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Sclater’s crowned pigeon

Goura Sclaterii

Sclater’s crowned pigeons are related to the grey pigeons we see on our streets every day. Originating from their Island home of New Guinea they are one of the world’s largest species of pigeon. They have a beautiful blue ornate ‘crown’ of feathers on their head and a deep purple breast. They spend a lot of time on the ground, looking for fallen seeds and fruit and, when disturbed, they try to run away rather than fly. If they need to, the birds will fly up to a high branch and perch there while nervously wagging their tails.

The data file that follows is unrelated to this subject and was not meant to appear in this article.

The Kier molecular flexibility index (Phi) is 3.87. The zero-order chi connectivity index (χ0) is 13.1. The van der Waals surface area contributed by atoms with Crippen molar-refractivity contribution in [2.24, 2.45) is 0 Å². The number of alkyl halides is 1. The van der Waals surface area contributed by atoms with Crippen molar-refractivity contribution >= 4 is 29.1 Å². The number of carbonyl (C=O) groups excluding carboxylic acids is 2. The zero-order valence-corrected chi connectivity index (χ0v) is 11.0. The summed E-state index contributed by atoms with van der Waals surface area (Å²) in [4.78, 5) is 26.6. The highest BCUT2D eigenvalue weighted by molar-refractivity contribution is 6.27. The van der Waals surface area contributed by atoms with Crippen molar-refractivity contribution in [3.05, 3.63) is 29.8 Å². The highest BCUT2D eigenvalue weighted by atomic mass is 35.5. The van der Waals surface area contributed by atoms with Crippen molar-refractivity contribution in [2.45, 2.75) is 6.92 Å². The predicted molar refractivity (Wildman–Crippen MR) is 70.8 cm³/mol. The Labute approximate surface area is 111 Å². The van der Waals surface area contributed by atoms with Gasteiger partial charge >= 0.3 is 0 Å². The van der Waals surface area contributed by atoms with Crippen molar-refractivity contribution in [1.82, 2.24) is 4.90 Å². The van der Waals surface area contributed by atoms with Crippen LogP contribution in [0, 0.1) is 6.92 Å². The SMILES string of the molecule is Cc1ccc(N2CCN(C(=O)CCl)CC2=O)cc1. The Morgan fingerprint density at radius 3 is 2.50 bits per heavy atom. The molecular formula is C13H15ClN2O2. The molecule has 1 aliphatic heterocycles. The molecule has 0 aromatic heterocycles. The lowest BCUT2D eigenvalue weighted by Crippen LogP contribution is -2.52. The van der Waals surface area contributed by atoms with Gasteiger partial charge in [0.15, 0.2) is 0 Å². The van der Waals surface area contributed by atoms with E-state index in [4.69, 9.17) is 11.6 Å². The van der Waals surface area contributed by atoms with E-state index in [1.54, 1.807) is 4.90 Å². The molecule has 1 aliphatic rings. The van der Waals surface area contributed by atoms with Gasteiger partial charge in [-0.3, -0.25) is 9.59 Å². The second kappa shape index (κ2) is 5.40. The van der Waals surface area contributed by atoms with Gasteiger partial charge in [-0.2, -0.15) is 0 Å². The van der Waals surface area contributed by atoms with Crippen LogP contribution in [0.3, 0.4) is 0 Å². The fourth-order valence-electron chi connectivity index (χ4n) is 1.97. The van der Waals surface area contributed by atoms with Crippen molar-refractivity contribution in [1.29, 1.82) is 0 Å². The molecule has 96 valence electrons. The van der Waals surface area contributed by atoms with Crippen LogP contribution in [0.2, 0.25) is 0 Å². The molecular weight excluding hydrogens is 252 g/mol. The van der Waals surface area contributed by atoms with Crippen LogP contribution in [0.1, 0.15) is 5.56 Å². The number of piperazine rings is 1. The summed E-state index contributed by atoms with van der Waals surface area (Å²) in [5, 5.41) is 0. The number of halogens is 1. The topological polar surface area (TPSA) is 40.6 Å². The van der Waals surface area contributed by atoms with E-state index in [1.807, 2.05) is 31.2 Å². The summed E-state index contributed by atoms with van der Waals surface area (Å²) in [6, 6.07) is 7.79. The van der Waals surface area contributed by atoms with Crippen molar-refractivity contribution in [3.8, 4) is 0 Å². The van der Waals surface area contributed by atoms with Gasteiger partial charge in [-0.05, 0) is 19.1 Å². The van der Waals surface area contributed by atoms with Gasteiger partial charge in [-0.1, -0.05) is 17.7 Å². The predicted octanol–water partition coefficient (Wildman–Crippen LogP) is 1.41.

Our Sclater’s crowned pigeons at Belfast breed three times a year in the rainforest house, successfully rearing a single chick each time.

The average Sclater’s crowned pigeon is up to 75 centimetres long and weighs up to 2.25 kilograms. This species can be found in the zoo’s Rainforest House.

IUCN red list status

The IUCN status of the Sclater’s crowned pigeon is near threatened.

The IUCN status of the Sclater’s crowned pigeon is near threatened.

For more information on classifications visit

Animal class


Conservation status

They are listed under Appendix II of CITES. The IUCN considers Sclater’s crowned pigeons to be facing a high risk of extinction in the wild.


Rainforest and forest


Exact population numbers are unknown but the number of Sclater’s crowned pigeons living in the wild is decreasing.


Omnivore. Sclater’s crowned pigeons eat fallen fruit and seeds from trees and bushes. They also eat snails.